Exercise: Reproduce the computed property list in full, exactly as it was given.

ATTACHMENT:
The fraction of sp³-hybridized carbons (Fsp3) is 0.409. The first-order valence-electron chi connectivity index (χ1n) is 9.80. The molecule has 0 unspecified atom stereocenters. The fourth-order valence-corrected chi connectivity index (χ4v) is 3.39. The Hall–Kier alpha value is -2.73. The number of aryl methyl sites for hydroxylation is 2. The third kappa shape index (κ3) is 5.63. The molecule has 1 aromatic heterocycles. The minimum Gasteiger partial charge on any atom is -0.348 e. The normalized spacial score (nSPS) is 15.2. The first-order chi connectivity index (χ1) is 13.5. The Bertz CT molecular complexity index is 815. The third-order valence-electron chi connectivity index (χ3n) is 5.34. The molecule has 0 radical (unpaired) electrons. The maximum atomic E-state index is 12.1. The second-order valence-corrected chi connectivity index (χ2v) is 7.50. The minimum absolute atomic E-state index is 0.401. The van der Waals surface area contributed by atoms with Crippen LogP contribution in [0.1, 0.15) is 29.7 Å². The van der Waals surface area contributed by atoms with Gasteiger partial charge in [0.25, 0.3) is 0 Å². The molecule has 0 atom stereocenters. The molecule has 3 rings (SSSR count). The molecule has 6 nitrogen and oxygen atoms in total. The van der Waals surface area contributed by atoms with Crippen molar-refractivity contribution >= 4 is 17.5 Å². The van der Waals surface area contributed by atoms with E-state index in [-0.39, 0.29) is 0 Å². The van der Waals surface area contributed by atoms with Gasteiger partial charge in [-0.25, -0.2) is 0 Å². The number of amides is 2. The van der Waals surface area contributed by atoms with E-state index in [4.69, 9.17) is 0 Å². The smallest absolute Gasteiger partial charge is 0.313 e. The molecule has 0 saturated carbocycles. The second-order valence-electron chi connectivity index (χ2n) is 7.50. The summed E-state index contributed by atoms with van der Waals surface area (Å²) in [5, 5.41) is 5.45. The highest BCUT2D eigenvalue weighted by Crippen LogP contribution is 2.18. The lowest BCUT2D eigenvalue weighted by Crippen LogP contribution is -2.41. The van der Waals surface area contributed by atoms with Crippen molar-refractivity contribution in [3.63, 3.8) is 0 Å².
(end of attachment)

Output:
The fraction of sp³-hybridized carbons (Fsp3) is 0.409. The first-order valence-electron chi connectivity index (χ1n) is 9.80. The molecule has 0 unspecified atom stereocenters. The fourth-order valence-corrected chi connectivity index (χ4v) is 3.39. The Hall–Kier alpha value is -2.73. The number of aryl methyl sites for hydroxylation is 2. The third kappa shape index (κ3) is 5.63. The molecule has 1 aromatic heterocycles. The minimum Gasteiger partial charge on any atom is -0.348 e. The normalized spacial score (nSPS) is 15.2. The first-order chi connectivity index (χ1) is 13.5. The Bertz CT molecular complexity index is 815. The third-order valence-electron chi connectivity index (χ3n) is 5.34. The molecule has 0 radical (unpaired) electrons. The maximum atomic E-state index is 12.1. The second-order valence-corrected chi connectivity index (χ2v) is 7.50. The minimum absolute atomic E-state index is 0.401. The van der Waals surface area contributed by atoms with Crippen LogP contribution in [0.1, 0.15) is 29.7 Å². The van der Waals surface area contributed by atoms with Gasteiger partial charge in [0.25, 0.3) is 0 Å². The molecule has 0 atom stereocenters. The molecule has 3 rings (SSSR count). The molecule has 6 nitrogen and oxygen atoms in total. The van der Waals surface area contributed by atoms with Crippen molar-refractivity contribution >= 4 is 17.5 Å². The van der Waals surface area contributed by atoms with E-state index in [-0.39, 0.29) is 0 Å². The van der Waals surface area contributed by atoms with Gasteiger partial charge in [-0.25, -0.2) is 0 Å². The number of amides is 2. The van der Waals surface area contributed by atoms with E-state index in [4.69, 9.17) is 0 Å². The smallest absolute Gasteiger partial charge is 0.313 e. The molecule has 0 saturated carbocycles. The second-order valence-electron chi connectivity index (χ2n) is 7.50. The summed E-state index contributed by atoms with van der Waals surface area (Å²) in [5, 5.41) is 5.45. The highest BCUT2D eigenvalue weighted by Crippen LogP contribution is 2.18. The lowest BCUT2D eigenvalue weighted by Crippen LogP contribution is -2.41. The van der Waals surface area contributed by atoms with Crippen molar-refractivity contribution in [3.63, 3.8) is 0 Å².